3.3.  JOHN CHRYSOSTOM  (391)
 on Contraception and Abortion

 

 

 

 

 

Hom. on the Gospel of St. Mat.; Hom 28.5; NPNF 10

PG 57.357 li.13-20

 

 
[...] in truth all men know that they who are under the power of this disease [i.e. covetousness] are wearied even of their father’s old age; and that which is sweet, and universally desirable, namely having children, they esteem grievous and unwelcome: καὶ γὰρ πάντες ἴσασιν ὡς οἱ τούτῳ κατεχόμε νοι τῷ νοσήματι͵ καὶ γῆρας βαρύνονται πατρὸς͵ τό τε γλυκὺ καὶ πᾶσιν ἐπέραστον͵ τὸ παῖδας ἔχειν͵ βαρὺ καὶ ἐπαχθὲς εἶναι νομίζουσι.
many at least with this view have even paid money to be childless, Πολλοὶ γοῦν καὶ ἀτοκίαν διὰ τοῦτο ὠνήσαντο͵

and have maimed their nature,

καὶ τὴν φύσιν ἐπήρωσαν͵
not only by slaying their children after birth, οὐκ ἀνελόντες τεχθέντας τοὺς παῖδας͵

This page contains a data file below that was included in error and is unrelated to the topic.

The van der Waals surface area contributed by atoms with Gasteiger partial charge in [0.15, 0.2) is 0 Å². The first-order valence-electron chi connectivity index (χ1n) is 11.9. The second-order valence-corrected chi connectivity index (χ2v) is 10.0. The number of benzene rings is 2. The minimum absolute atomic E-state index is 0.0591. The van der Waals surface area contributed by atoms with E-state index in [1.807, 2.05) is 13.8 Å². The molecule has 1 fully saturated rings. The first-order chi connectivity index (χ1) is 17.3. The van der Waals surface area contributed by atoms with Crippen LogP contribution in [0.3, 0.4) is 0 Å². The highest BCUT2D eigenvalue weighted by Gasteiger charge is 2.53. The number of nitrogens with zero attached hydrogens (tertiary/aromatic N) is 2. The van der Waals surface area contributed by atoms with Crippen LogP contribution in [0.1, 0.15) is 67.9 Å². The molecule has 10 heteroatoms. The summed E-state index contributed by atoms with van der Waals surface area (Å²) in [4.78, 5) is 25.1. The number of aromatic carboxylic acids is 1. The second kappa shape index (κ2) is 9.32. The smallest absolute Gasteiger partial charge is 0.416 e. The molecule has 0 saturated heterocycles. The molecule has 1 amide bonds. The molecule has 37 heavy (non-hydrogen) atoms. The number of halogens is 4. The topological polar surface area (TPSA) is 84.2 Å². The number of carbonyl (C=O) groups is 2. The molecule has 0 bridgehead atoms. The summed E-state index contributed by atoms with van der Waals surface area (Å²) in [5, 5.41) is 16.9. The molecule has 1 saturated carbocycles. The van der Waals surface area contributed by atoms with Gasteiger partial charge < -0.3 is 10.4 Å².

but by not allowing them even to be born at all.

 ἀλλὰ μηδὲ φῦναι τὴν ἀρχὴν συγχωρήσαντες.

 

 

 

 


 3. AUGUSTINE ON ENSOULMENT and SUICIDE

 

 

 

 

4. AUGUSTINE on
Suicide, Abortion,
Contraception, and Ensoulment,

St. Augustine, illum ms.
 

 

 

 

 


SUICIDE in the GRECO-ROMAN WORLD

THE general attitude towards suicide and euthanasia in classical antiquity is complex.  On the one hand, prior to the imposition of Christianity, military suicide to avoid capture, and political suicide to avoid public execution and disgrace, are widely attested and were rarely condemned in pagan sources.  A physician who was a slave would have been expected to assist in the suicide of his master, whatever the slave's moral convictions.  On the other hand, suicide is expressly condemned in Cicero's famous Dream of Scipio (Republic, bk. 6,15), in the Jewish Talmud (Tract. Ebel Rabbathi 2), and it was technically illegal in some parts of the Roman Empire.  It was widely-know to be forbidden in the Hippocratic Oath; and medical treatises are reticent on the subject of deadly drugs at the end of life.  The legal penalties for suicide, however, in both Judaism and the Greco-Roman world seldom affected much more than burial practices and funerary privileges; and later Jewish scholars assumed that most victims of suicide were not in their right minds.